3. Wear a SNI helmet as per above
4. Road rules, there are many, you should really learn them before driving here, such as when to use lights, who gives way to who, how many passengers, not stopping over the white line at traffic lights etc etc etc etc

Penalties:. Well how many times do I read on facebook “just slip them a 50K or just carry a 50K note and don’t tell them you have any more money”. This is a bribe, bribery is illegal pure and simple, it does not matter that it has been done by others, it is illegal. Illegal activities can mean further fines, deportation or even jail time.

There are official fees Section 281 Any person driving a motor vehicle on the road that does not possess a drivers license per Article 77 paragraph (1) shall be punished with imprisonment for a maximum of 4 (four) months or fined Rp1,000,000 (one million Rupiah). **(replaces previous penalty of Rp2,000,000 or imprisonment of 2 (two) months Article 59 - (1) of 1969)

If you try to “bribe” the wrong police officer, you may find yourself in a lot of trouble as many police now are actually being watched by “anti corruption police”.

If you follow all the rules and licensed you will not pay anything, you will be given a friendly smile and sent away, one cheeky police officer may ask for cigarette money just laugh politely and tell him smoking is bad for you.

ROAD FATALITIES: Now, you really are quite lucky if you actually die in some cases as the need here for a crowd to gather and give the body a bit of a kick to make sure they are dead or take selfies with the body just makes the whole idea of waiting for an ambulance, did I say ambulance, in this traffic; you are sometimes better off being thrown on the back of a bike to get through traffic. Watch out if you are unconscious, it is common to roll you over, straighten you up, pull off your helmet, slap your face a bit and then decide who will take you to hospital (no-one wants to pay your bill or be blamed for it so the getting to hospital but can be difficult)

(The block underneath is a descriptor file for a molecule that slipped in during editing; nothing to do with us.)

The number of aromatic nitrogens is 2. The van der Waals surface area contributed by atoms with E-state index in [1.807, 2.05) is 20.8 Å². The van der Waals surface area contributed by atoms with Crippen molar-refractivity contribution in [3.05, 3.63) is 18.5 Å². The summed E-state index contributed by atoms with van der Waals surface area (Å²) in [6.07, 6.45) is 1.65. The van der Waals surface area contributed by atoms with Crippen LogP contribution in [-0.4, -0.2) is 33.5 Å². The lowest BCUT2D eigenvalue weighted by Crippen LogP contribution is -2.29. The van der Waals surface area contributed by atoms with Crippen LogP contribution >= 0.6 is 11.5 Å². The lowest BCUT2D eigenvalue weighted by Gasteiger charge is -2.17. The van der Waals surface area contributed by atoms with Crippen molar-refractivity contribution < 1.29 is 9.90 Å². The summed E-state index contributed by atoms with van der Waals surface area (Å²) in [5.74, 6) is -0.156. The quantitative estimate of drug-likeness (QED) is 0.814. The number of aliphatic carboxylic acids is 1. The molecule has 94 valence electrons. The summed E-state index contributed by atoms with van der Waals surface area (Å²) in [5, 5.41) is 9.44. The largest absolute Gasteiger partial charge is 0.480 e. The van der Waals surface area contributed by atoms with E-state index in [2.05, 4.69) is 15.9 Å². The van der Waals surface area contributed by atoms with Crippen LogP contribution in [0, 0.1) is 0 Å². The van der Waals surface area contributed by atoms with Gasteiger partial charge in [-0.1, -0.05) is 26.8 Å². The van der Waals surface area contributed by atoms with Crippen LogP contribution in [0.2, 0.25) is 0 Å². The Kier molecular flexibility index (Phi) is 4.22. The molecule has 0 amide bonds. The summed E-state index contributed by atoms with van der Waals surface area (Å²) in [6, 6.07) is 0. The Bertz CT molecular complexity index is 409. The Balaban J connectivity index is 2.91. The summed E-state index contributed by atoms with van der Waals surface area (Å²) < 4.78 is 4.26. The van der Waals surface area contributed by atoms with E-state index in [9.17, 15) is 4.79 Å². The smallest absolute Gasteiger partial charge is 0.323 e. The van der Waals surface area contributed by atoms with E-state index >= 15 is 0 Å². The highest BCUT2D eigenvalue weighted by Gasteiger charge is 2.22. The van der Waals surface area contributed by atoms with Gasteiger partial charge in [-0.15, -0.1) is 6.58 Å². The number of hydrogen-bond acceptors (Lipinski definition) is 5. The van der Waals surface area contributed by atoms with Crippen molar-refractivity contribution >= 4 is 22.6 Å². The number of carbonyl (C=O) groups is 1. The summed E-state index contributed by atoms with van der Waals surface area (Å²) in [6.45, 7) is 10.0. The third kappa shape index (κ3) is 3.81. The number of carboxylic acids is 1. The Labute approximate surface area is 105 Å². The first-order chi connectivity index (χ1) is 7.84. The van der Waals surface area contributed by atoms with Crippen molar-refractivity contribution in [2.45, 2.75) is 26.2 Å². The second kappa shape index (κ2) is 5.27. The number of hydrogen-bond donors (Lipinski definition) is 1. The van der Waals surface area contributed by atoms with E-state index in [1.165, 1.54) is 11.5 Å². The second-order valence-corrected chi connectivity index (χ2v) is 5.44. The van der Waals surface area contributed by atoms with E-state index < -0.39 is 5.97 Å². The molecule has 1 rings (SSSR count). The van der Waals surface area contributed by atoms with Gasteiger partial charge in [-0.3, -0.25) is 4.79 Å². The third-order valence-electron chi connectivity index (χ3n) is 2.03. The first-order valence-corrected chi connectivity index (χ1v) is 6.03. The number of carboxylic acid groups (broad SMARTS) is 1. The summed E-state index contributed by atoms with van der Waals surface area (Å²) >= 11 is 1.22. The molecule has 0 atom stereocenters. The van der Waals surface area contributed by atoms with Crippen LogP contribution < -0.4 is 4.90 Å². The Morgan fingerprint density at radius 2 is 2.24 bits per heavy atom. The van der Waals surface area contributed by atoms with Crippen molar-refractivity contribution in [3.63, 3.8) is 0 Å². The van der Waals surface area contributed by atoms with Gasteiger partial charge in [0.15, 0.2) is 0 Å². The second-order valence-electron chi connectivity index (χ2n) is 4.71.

Ambulance, that little bus with flashing lights that in a Western Country you must get out of the way for. Well, over here a lot of people are still used to an ambulance only being used to transport the dead to the morgue, so what’s the hurry, why should we get out of way, there’s no way they are in a hurry, they are already dead.
FATALITIES, the figure thrown around at the end of last year was nearly 3000 people died on the roads in Bali last year, we saw 3 separate motorcycle fatalities in 35 minutes one morning so I can see how this figure may have came about. That’s dead people, not maimed, not accidents, people who actually died, now if you did have an accident and successfully make it to hospital, then back to the question, do you have insurance?

HOSPITALS The good international hospitals here will not treat you until you can prove insurance or pay cash up front. What if they can’t treat you here and you need to be airlifted to the nearest hospital that can?….well, I’ve heard figures starting at $80,0000 up to $125,000 depending on the patients needs during flight.

It’s quite obvious when a tourist does not have a license, you stand out like a sore thumb, that wobble gives it away.

Happy safe, licensed, respectful, insured riding.


NOTE; Thank you for those that raised the issue of a Pillion Passenger. I have looked into many travel insurance policies and they state: "as the driver or pillion passenger" so with this wording you will not be covered as a passenger on a motorbike unless you have paid the extra premium (and, the wording is ambiguous as it lists the conditions as having a license etc).